An article which ran in the March 8, 1917 edition of the Kinsley Mercury had the headline “Ready to Back President. Kansas Troops in Splendid Condition for Active Service, Says Adjutant General Martin.” The article states that 2000 Kansas men, just out of service with 6 or 7 months of training could be turned over to the federal government on short notice.
“Kansas is in excellent shape, no matter what turn affairs take,” said General Martin. “The national guard…have had service on the border, and while they have had no actual fighting, they have had training and discipline.”
The words “on the border” sent me off reviewing history again. The Mexican Revolution ran from 1910-1920. In March, 1916, Pancho Villa’s attack on the United States threatened to draw the United States into all-out war with Mexico. Brig. Gen. John J. Pershing led a horse-mounted column of Regular Army Soldiers on a punitive expedition across the U.S. border into Mexico less than a week after the attack. Villa avoided capture at this time.
More border attacks followed in early May, so President Wilson used the newly enacted National Defense Act of 1916 to activate the National Guard in Texas, Arizona, and New Mexico to assume protection of the border. These units could only raise about 5,000 soldiers, primarily infantrymen. Cavalrymen were badly needed. By mid-June, Wilson mobilized an additional 110,000 National Guard soldiers from every state except Nevada which had no Guard.
The fast military action and the subsequent deployment of the National Guard would be instrumental in shifting the initiative, tactically and diplomatically, back to the Americans. In January 1917, Gen. Pershing’s regular Army troops returned from Mexico. The border crisis was, for the most part, over. On Feb. 17, 1917, the War Department ordered all National Guard units to return home.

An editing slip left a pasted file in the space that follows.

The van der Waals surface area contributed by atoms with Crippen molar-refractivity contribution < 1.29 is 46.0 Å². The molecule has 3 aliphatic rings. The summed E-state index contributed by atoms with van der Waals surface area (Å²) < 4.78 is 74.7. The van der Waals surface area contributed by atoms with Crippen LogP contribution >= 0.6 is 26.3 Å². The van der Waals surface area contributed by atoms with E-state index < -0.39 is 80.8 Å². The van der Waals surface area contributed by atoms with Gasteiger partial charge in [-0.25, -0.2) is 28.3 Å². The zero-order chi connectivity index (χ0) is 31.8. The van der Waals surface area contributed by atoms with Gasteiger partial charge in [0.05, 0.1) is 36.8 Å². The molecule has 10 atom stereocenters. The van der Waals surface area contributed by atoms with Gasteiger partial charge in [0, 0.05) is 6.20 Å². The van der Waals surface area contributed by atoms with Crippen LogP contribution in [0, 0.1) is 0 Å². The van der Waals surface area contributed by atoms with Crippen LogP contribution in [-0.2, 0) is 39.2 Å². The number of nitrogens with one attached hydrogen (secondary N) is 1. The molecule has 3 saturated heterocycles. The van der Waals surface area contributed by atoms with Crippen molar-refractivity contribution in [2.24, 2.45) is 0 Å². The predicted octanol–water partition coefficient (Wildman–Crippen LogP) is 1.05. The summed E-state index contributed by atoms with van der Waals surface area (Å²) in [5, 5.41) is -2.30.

The Mercury article continues to say that Kansas was ready to support President Wilson even though they had voted for him because “he had kept us out of war”. Since the U.S. government had broken diplomatic relations with the imperial government of Germany over their submarine policy, the Kansas House of Representatives adopted the following resolution:
“Resolved, By the house of representative of Kansas, this third day of February, 1917, the senate not in session, that the speaker of the house be directed to send a message to the President of the United States and to the president of the senate and the speaker of the house of representatives, expressing confidence in the President and congress and pledging support of the state to the full extent it may be necessary to call upon it in this grave crisis.”